Theories Reflection- Cognitive Behavioral Therapy Theory
There are several theories or approaches important in social work practice. Some of these approaches include crisis and task-centered practice, cognitive-behavioral practice, humanistic practice, empowerment and advocacy, systems and ecological practice, anti-oppressive and multicultural sensitivity approaches to practice, as well as strengths, narrative, and solution practice. The theory or approach to social work practice added to my theoretical repertoire is cognitive-behavioral therapy (CBT).
CBT can be defined as a time-limited and structured approach to social work practice that focuses mainly on addressing the current problems of the client. According to Payne (2016), a major contribution of the CBT approach to social work is its emphasis on the need to develop clients’ rational management of their behavior so as to understand better the source of clients’ problems. Social work practice that arises from CBT majorly focuses on the management and change of people’s behaviors in a bid to resolve social problems affecting them in one way or another. CBT uses two primary strategies; problem-focused cognitive and behavioral strategies that are derived from theories of learning and cognition and guided by empirical science (Weaver et al., 2014). In social work, CBT is used as it understands the importance of both behavior and cognition, and client outcomes are usually based on cognitive, behavioral, and emotional changes.
In the social work context, a major emphasis of the CBT model is that client distress is not caused by a situation or circumstance but the client’s view or interpretation of a particular event. This model further asserts that thought, emotions, and behavior are not only intertwined but also affect one another. When a client consistently has maladaptive thoughts and behaviors, he or she can encounter numerous problems. Thus, the use of the CBT approach on such a client is beneficial as it helps in challenging the maladaptive thoughts and teaching the client how the damaging behaviors can be changed (Murphey, 2018). Despite the continued use of CBT in social work, controversies surround its use. One of the controversies is that CBT is at the center of the EBP debate. Supporters of CBT claim that it is one of the approaches to social work with the best and longest developed evidence base that underlines its effectiveness. However, a critique of CBT is the limitation of the said claim especially in relation to taking a broad view of social work practice (Payne, 2016). Another controversy surrounds CBT is practitioners’ concern with regard to values. The fact that practitioners rely on CBT in the manipulation of behavior points to the client’s inability to consent.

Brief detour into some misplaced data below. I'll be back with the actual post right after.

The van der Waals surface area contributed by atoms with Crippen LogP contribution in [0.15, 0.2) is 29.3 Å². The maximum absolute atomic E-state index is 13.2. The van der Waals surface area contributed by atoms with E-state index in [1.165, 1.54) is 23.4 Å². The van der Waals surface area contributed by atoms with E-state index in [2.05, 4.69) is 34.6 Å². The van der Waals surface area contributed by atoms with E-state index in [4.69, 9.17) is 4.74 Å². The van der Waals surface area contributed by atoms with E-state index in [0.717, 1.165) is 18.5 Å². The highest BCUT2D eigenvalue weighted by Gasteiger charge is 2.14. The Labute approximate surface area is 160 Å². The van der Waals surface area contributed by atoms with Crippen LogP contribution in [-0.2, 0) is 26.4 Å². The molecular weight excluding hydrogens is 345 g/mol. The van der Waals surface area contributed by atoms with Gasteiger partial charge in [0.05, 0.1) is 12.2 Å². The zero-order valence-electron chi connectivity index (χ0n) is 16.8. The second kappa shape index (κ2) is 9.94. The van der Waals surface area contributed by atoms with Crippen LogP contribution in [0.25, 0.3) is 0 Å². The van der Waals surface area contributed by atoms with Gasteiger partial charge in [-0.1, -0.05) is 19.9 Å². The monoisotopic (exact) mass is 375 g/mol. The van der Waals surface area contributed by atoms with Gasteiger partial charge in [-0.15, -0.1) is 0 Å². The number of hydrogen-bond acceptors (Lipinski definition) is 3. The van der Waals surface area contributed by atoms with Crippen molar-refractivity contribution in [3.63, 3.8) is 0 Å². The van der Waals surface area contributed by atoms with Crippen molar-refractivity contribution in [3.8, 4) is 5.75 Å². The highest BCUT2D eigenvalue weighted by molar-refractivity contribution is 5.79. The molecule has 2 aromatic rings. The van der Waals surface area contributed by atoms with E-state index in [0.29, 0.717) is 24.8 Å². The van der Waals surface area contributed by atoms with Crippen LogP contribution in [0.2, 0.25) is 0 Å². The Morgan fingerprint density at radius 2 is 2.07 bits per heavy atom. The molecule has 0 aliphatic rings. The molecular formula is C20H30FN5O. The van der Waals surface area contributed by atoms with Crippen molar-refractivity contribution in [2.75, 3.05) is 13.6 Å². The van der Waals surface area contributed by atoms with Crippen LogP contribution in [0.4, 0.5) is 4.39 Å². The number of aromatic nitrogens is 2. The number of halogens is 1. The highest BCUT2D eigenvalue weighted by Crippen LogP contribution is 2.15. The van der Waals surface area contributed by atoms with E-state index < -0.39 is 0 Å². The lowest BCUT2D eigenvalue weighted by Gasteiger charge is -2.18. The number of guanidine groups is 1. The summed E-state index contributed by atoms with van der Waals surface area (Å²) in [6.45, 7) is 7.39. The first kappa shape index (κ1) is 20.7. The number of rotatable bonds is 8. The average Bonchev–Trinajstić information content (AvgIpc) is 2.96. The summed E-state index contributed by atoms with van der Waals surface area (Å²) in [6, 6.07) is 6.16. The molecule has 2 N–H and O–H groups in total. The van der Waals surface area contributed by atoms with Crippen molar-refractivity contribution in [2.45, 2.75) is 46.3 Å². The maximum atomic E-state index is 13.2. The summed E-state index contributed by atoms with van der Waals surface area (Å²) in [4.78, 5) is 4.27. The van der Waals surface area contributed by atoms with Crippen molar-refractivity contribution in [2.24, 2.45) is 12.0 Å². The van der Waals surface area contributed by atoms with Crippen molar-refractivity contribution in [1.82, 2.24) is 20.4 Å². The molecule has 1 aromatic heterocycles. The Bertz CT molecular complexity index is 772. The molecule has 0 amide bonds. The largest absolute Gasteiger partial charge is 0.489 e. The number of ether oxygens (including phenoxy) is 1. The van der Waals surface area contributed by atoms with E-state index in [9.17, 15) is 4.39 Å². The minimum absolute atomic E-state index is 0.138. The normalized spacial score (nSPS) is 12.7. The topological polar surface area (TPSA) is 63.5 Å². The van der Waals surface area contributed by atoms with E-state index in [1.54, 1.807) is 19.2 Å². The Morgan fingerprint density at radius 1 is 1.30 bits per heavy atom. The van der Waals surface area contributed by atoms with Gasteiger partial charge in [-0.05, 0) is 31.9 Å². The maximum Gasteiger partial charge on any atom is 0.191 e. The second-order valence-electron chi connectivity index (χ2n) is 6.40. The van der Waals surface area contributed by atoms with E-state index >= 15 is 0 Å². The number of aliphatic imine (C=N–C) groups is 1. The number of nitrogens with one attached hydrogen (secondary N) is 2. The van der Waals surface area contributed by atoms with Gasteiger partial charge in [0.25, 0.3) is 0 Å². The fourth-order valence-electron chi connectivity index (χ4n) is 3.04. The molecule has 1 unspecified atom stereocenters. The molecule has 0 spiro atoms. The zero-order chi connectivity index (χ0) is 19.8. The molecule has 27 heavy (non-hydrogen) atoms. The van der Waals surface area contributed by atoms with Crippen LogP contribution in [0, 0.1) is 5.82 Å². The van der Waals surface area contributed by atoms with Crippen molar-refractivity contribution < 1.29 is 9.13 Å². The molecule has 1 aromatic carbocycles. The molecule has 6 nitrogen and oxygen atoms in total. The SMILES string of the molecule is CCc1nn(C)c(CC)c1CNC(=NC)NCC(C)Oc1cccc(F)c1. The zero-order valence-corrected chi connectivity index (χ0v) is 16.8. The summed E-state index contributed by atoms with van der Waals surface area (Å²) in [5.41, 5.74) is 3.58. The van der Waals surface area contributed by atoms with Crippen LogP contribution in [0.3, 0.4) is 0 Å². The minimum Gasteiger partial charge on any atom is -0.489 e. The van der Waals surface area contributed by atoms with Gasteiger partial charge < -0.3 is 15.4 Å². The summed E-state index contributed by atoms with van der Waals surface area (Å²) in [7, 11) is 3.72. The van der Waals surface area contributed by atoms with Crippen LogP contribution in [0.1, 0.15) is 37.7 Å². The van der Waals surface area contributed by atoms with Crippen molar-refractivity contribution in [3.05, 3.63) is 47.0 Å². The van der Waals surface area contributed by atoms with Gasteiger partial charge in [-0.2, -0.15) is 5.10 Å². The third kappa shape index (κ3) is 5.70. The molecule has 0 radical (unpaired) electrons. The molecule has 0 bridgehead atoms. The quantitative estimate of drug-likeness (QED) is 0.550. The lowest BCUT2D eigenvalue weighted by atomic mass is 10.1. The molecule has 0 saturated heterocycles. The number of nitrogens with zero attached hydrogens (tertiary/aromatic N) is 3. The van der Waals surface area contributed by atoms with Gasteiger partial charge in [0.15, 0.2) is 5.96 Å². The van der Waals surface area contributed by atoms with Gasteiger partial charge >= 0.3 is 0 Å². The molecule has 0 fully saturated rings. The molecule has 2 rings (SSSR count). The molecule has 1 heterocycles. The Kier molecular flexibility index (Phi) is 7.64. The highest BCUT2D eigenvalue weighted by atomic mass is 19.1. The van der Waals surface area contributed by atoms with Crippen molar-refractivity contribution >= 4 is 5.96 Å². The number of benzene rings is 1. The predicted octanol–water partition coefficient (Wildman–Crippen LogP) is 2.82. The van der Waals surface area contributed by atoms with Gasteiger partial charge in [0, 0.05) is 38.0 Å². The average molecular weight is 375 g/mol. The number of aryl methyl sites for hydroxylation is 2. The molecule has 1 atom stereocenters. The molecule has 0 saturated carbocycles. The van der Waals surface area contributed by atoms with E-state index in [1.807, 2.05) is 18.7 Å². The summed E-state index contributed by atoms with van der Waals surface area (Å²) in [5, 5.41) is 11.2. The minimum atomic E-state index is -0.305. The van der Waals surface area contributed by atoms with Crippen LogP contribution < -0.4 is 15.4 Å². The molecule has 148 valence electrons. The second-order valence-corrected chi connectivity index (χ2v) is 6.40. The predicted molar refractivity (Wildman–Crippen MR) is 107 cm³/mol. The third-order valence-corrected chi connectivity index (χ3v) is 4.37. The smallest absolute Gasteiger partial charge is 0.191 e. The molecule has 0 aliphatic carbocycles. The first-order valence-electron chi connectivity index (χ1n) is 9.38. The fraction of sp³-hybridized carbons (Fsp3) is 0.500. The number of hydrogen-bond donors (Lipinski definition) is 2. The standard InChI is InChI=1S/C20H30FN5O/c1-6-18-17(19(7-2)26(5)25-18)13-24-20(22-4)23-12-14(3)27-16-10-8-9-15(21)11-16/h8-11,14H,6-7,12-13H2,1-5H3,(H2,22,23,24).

As a social work practitioner, I would use the CBT model to offer services to clients in the future. One of the model’s techniques that I would use with clients is psychoeducation. This technique entails teaching clients relevant psychological principles and knowledge while relying on materials that convey information about a diagnosis, treatment rationale, and research findings (Weaver et al., 2014). I would utilize various didactic materials for this purpose some of which include books, videos, pamphlets, and websites tailored to the client’s literacy and education level, interests, privacy needs, skills, and distress level. I would also utilize behavioral interventions when offering services to clients. Some of the behavioral interventions that I would use include social skills training, problem-solving training, relaxation training, exposure, and behavioral activation.
A theory added to my theoretical repertoire after reading Payne (2014) textbook is CBT. This approach emphasizes the importance of developing rational management of the client’s behavior in a bid to understand the source of the client’s problems. CBT argues that the client’s distress is not a result of a situation or circumstance but the client’s view or interpretation of a particular event. I would use the model to offer services to clients in the future relying on its techniques such as psychoeducation and behavioral interventions.
Murphey. (2018, August 3). Cognitive Behavioral Therapy in Social Work and How It’s Used. Retrieved from https://mswcareers.com/cognitive-behavioral-therapy-socialwork/
Payne, M. (2016). Modern social work theory. New York, NY: Oxford University Press.
Weaver, A., Himle, J., Steketee, G., & Muroff, J. (2014). Cognitive-behavioral therapy. In Encyclopedia of Social Work. Retrieved from https://oxfordre.com/socialwork/view/10.1093/acrefore/9780199975839.001.0001/acrefore-9780199975839-e-874?print=pdf